The Historical Faith Society presses up against the edge of what can be known when it comes to some elements of Bible History. Different people browse these forums with different objectives. As we discuss some complex issues and do so respectfully and with love and respect for each other and the years of diligent research that we as parts of the body of Christ have done in the areas he has gifted us we need to occasionally glance at the goalposts and the game plan laid out by the creator who made us.

    On the sidelines there are areas that the Apostle Paul warned us against crossing into.

    NIV Romans 14:1 Accept the one whose faith is weak, without quarreling over disputable matters. (Rom. 14:1 NIV)

    We aren’t quarreling and we aren’t anywhere near quarreling. Yet we are nicely discussing some matters than ARE in dispute. Some people are looking into the Historical Faith Society as a place to have “a nice ride” for their faith. ?They want to sit back and learn. We are engaging in and learning some complex things and it isn’t necessarily pretty. I, for example, don’t particularly like working on cars (and rarely do) have occasionally wrestled with bolts that won’t come loose, rusted parts etc with the dust falling on my face, occasionally in my eye. We are more like the mechanics under the car banging at way at rusted parts, wondering if a scripture has a hole in it and glancing at a variety of ancient manuscripts seeing some variations of some thousands or hundreds in some ancient genealogical census figure. Are “errors” like these impacting whether a scripture is “useful for teaching, rebuking, correcting and training in righteousness”? We are engaging in finding out things like the route of the Exodus, Mount Sinai and we understand that finding out these things will be useful in some high level intellectual debates and discussions about the reliability of the Bible and whether it can be trusted. In warfare one guy once said, “Attack them where they ain’t.” There was apparently a big gap in the popularized history (or thought non-history) of the Bible that Tim Mahoney’s earlier films have dealt with. And Tim once explained that a Christian college/university student had to sit through a class with the teacher berating the Bible as having no evidence. The student who had seen Patterns of Evidence: Exodus showed the professor the film. The teacher then changed what he was teaching.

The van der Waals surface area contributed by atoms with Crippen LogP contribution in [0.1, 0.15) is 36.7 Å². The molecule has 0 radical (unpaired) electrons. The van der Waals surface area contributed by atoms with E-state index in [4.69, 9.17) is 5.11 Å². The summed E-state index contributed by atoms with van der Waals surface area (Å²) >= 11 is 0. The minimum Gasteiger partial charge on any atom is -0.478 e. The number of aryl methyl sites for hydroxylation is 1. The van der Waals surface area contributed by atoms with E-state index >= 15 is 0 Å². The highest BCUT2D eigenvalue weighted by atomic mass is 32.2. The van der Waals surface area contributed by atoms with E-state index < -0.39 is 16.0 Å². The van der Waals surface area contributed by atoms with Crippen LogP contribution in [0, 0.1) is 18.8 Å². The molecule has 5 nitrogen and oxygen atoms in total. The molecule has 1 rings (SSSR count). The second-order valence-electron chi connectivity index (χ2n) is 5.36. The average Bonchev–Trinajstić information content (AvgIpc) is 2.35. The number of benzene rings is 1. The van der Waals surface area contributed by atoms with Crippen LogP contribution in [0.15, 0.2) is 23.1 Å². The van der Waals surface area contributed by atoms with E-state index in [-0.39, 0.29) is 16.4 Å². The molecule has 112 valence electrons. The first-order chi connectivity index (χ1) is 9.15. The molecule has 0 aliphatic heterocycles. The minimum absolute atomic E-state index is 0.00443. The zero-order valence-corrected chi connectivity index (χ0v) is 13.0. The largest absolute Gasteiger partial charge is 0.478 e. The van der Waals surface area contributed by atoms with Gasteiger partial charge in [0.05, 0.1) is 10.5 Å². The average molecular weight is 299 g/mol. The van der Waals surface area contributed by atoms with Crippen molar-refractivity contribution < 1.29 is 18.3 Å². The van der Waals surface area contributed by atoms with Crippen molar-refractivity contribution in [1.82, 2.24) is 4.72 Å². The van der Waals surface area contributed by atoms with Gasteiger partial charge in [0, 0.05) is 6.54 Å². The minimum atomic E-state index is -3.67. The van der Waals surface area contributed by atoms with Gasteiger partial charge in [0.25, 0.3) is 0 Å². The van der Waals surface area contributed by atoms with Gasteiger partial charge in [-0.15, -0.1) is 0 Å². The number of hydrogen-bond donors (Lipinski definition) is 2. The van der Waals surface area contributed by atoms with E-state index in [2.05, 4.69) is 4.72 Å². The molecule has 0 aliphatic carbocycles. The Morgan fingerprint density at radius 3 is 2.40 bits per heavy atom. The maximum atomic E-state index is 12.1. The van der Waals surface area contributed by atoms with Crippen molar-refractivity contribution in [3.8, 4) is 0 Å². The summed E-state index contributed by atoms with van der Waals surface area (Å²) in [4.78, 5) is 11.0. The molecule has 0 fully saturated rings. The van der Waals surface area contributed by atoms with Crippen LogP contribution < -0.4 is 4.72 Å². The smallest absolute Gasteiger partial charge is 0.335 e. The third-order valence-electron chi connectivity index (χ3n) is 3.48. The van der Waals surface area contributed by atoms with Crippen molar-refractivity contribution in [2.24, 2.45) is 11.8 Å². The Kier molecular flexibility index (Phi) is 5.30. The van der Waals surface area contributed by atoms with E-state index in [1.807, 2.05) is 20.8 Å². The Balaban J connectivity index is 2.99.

Eventually, we might need to set up some “sub-group” (and I think it is possible, though I don’t fully understand how such things operate within the context of HFS). I’m very new with social media. We could have a group that gets more into the “weeds” of some subject matters that are mostly of interest to scholars. Not yet, of course.

    Let me though try and summarize some positions as I understand them and their strengths and weaknesses. Low numbers of Israelites leaving Egypt and wandering in the desert has some advantages.

    • We can better explain absences of archaeological evidences for them roaming around.
    • It is easier to understand how they and their flocks could have survived in the wildernesses which often lack a lot of resources.
    • It also is easier to explain the confusion in the archaeological record of pinpointing invasion dates of Canaan.